Since coming over in a trade with the Seattle Mariners before 2019, Edwin Diaz has been the most-maligned member of the Mets pitching staff. After a dreadful first season in New York, the flame-throwing righty had a 7.71 ERA through three appearances in 2020 and was demoted from the closer’s role.

Entering Monday, Diaz is quietly working on a stretch of eight straight scoreless appearances, and has only allowed one earned run in his last 12 games. Importantly, that includes three straight scoreless appearances against the Philadelphia Phillies from September 15-17 – the first time he pitched in three straight games since April 2019.

But even as the righty has been re-installed as the Mets closer and he has pitched incredibly well, many fans have a sense of uneasiness when he comes into a game. For sure, some of this is the fatalistic, Murphy’s Law mentality that goes along with being a Mets fan, but Diaz has found a way to not make it easy. His last appearance against Philadelphia is a good illustration:

He loaded the bases on two walks and a hit batsman, but two strikeouts and a groundout bailed Diaz out of the game and sealed the win for New York. No runs allowed, but plenty of agita stirred. It was a nail-biting four-run win for the Mets.

That is the most frustrating thing with Diaz this season. While he has been far less hittable (strikeouts are up, hits and home runs are down), his control has completely failed him at times. In his 2018 All-Star season with the Mariners, Diaz walked 2.1 batters per nine innings. This year, he has walked 5.3 per nine. More on that in a bit, but first let’s look at what has gone right this year.

The Good

Statcast loves the season that Diaz has been putting together compared to the league. He is ranked in the top 1% of MLB in strikeout rate (50.0%), xBA (.135), xwOBA (.231), xSLG (.217) and Whiff% (50.5%). Those are the same categories he dominated in from 2016-18 with Seattle, and took a step backward in during 2019. It is a tremendously positive sign.

Fig. 1 – Edwin Diaz Career pitch usage

Diaz’s pitch usage is interesting. For each of his first four years, he was mainly a two-pitch pitcher: a four-seam fastball and slider. But in 2020, he has started to throw a sinker more frequently (more about that in a bit), and it now accounts for 16.7% of his pitches. After throwing three pitches registering as sinkers in 2019, he has thrown 71 so far in 2020.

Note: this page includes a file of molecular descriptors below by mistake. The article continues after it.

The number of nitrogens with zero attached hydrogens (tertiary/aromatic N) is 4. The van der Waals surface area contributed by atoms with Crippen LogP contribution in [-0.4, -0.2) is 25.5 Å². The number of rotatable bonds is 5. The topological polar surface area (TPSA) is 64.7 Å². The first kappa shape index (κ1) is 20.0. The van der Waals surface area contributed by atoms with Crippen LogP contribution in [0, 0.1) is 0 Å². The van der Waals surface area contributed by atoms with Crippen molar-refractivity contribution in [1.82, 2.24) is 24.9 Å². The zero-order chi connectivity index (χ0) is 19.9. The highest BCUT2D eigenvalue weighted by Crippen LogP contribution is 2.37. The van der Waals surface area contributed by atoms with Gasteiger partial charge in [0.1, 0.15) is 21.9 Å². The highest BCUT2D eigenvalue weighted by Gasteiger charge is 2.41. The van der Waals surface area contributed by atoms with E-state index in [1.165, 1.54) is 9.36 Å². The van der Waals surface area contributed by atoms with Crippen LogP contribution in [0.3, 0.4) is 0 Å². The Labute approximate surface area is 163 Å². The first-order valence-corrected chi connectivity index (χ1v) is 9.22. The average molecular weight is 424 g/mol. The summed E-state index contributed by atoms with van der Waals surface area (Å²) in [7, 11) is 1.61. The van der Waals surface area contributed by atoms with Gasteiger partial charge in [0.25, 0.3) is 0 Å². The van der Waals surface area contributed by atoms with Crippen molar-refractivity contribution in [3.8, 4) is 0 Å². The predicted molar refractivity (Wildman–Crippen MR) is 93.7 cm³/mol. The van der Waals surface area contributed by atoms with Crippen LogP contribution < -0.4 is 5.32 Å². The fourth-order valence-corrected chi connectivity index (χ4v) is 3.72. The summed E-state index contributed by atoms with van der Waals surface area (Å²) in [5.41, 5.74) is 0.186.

Statcast shows the average velocity of the sinker has been close to the four-seamer – 97.9 mph to 97.7 mph, respectively – but the difference has been in the break. Diaz’s arm slot gives him good natural arm-side run on his fastball, but the sinker breaks three inches more horizontally and 1.5 inches more vertically than the fastball.

At essentially the same velocity, that extra break is the difference between a whiff and a barrel.

What is interesting about his sinker usage, is that he predominantly uses it against left-handed batters. Of the 71 sinkers thrown, 43 have come against lefties, and 28 against righties. Opposing batters have just a .242 wOBA against the pitch this year.

It is obviously a small sample size, but in 2019 lefties hit .293/.294/.398 against Diaz with a .288 wOBA. In 2020, they are hitting .235/.304/.243 with a .265 wOBA. That is a marked improvement, although in both seasons right-handers have hit him harder.

Importantly, while Statcast registers this pitch as a sinker, PITCHf/x data at Brooks Baseball lumps it in with his fastball. It is quite possible that Statcast is considering a four-seamer with more movement to be a sinker, which is interesting and points more to the differences in the systems than anything else.

One can be inclined to think that the sudden spike in “sinkers” is really just a Statcast error. If it is that is still a good thing. Diaz’s four-seam fastball is showing more horizontal and vertical movement this season than any other season of his career, and so much sometimes that he is “breaking” Statcast.